3. NEED FOR ISOLATION
• Isolation aimed controlling and preventing the
spread of infection
• Isolation precautions are designed to minimize
the transmission of infection in the hospital by
using updated and skilled technology
• Isolation helps to protect patients, family
members, visitors and health care workers
from the spread of infection.
4. MODES/TYPES OF ISOLATION
1. Strict isolation: It is used to prevent the
transmission of all highly communicable
disease that are spread by both contact and
airborne routes of transmission. Eg.
2. Respiratory isolation: Used to prevent
transmission of organisms by means of
droplets that are sneezed or breathed into
5. 3. Protective isolation: Used to prevent contact
between potentially pathogenic micro-
organism and uninfected persons who have
seriously impaired resistance. Eg. Leukemia,
who are on certain therapeutic regimens
6. 4. Enteric isolation: Used to control diseases that
can be transmitted through direct or indirect oral
contact with infected feces or contaminated
articles. Transmission of infection depends on
ingestion of the pathogens. Eg. Dysentry,
5. Wound and skin isolation: Used to prevent
spread of infection found in infected wounds and
contaminated articles. Eg. Herpes, Impetigo and
7. 6. Blood Isolation: Used to prevent acquisition of
infection by patients and personnel from contact
with blood or items contaminated with blood. Eg.
Hep B, HIV
7. Discharge isolation:
a) Secretion precautions lesion: it is used to prevent
acquisition of infection by personnel and patients
from direct contact with wounds and secretion
contaminated articles. Eg Conjunctivitis,
Gonorrhea and Syphilis.
8. b) Secretion precautions oral: Used to prevent
acquisition of infection by personnel from
direct contact with oral secretions. Eg. Herpes,
Areolas and Scarlet fever.
c) Excretion precautions: Used to prevent
acquisition of infection by personnel and
patients from direct contact with fecal
excretions. Eg. Poliomyelitis and
9. STANDARD PRECAUTIONS
Standard precautions are a set of infection
control practices used to prevent the
transmission of diseases that can be acquired
by contact with blood, body fluids, non intact
skin and mucous membranes.
10. These measures should be followed when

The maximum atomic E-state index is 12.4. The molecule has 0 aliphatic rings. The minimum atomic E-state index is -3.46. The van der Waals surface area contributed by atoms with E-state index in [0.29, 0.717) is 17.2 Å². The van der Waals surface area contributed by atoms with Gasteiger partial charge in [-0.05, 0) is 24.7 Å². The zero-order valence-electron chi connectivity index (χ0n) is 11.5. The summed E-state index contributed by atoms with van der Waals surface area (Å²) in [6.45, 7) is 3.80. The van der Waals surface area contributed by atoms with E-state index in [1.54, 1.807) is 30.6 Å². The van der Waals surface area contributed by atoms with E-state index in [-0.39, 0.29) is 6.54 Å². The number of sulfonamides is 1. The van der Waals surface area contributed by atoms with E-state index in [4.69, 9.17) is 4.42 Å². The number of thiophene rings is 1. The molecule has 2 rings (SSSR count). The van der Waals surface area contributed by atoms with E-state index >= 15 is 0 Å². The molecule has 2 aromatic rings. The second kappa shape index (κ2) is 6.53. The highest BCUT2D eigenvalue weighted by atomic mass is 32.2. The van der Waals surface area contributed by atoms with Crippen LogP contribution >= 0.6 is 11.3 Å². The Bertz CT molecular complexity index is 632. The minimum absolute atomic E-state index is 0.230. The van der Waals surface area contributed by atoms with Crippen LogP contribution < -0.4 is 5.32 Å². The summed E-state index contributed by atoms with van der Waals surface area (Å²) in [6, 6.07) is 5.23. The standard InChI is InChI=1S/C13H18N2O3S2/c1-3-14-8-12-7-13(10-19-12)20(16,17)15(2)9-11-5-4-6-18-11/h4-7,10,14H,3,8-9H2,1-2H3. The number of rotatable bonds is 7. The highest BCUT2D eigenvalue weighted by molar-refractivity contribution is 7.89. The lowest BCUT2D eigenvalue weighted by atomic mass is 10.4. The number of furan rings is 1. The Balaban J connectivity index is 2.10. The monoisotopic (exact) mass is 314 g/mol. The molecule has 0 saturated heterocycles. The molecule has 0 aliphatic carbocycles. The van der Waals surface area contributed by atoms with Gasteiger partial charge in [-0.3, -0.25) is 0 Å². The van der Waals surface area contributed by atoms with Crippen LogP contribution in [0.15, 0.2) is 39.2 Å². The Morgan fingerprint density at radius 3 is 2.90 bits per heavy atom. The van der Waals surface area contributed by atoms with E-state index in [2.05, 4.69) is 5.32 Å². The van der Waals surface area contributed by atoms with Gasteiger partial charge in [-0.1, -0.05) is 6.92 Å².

providing care to or handling:
• All individuals whether they appear
infectious/symptomatic or not
• All specimen whether they appear infectious
• All needles and sharps whether they appear
infectious or not.
11. Universal precautions was a term used in the
past to refer to the infection control practices
to avoid contact with a patient’s blood and
other potentially infectious materials by
means of wearing nonporous articles such as
PPE kits. Now it is replaced by the word
12. Standard precautions are indicated while
handling all patients, specimen and sharps.
Components of standard precautions include:
• Hand hygiene
• No touch technique
• Use of gloves to avoid contact with blood,
body fluid, secretion etc
• Use of mask, gown, shoes, eye glasses etc.
13. • Sharp handling carefully
• Spoilage cleaning. Eg. Spills of infectious
• Disinfection of linen, equipment used by
patient. They must be sterilized or discarded
between each patient use
• Ensure appropriate biomedical waste
separation and disposal
14. • Patients should be confined to restricted area
• If required nasal carriers must be treated with
16. Transmission based precautions also called
specific precautions are a set of infection
control practices that should be followed over
and above the standard precautions.
Accordingly there are three types of
transmission based precautions:
• Contact precautions
• Droplet precautions
• Airborne precautions
17. CONTACT PRECAUTIONS
Contact precautions should be followed when
there is definitive or suspected evidence of
certain infectious agents that are transmitted
by direct or indirect contact during patient
21. • Equipment: single used equipment must be
used, if not possible then it must be cleaned
and dried before use.
22. • Patient placement: single isolation room with a
bathroom facility is preferred. If not possible
Cohorting may be carried out in various ways.
• Transfer of patients: Patients movement should
be limited only to medically necessary purposes.
• Disinfection of rooms: Patients rooms must be
frequently cleaned and disinfected adequately
focusing on frequently touched surfaces and
equipments in the immediate vicinity of the
27. • Transfer of patients: Transfer of patient must be
avoided unless on certain circumstances and
when transfer the following precautions must be
Patient wears surgical mask
Patient follows respiratory hygiene and cough
HCW transporting the patient should wear
surgical mask, gloves, gown and protective
30. CONTROL MEASURES
• Patient placement: patients should be placed
in airborne infection isolation room ( AIIR). Its
components are: adequate ventilation,
ultraviolet germicidal irradiation and filtration.
• Ventilation: Natural ventilation, mechanical
32. • Filtration : must be done through exhaust fan
or through HEPA ( high efficiency particulate
• In Transfer of patients they must be wear
surgical mask and follow cough and
respiratory hygiene etiquettes. All skin lesion
must be covered. The HCW must wear N95
Respirator and other PPE as indicated.
33. • Visitors and staffs: Entry of visitors and staff
should be restricted or they should wear PPE
before entry into room.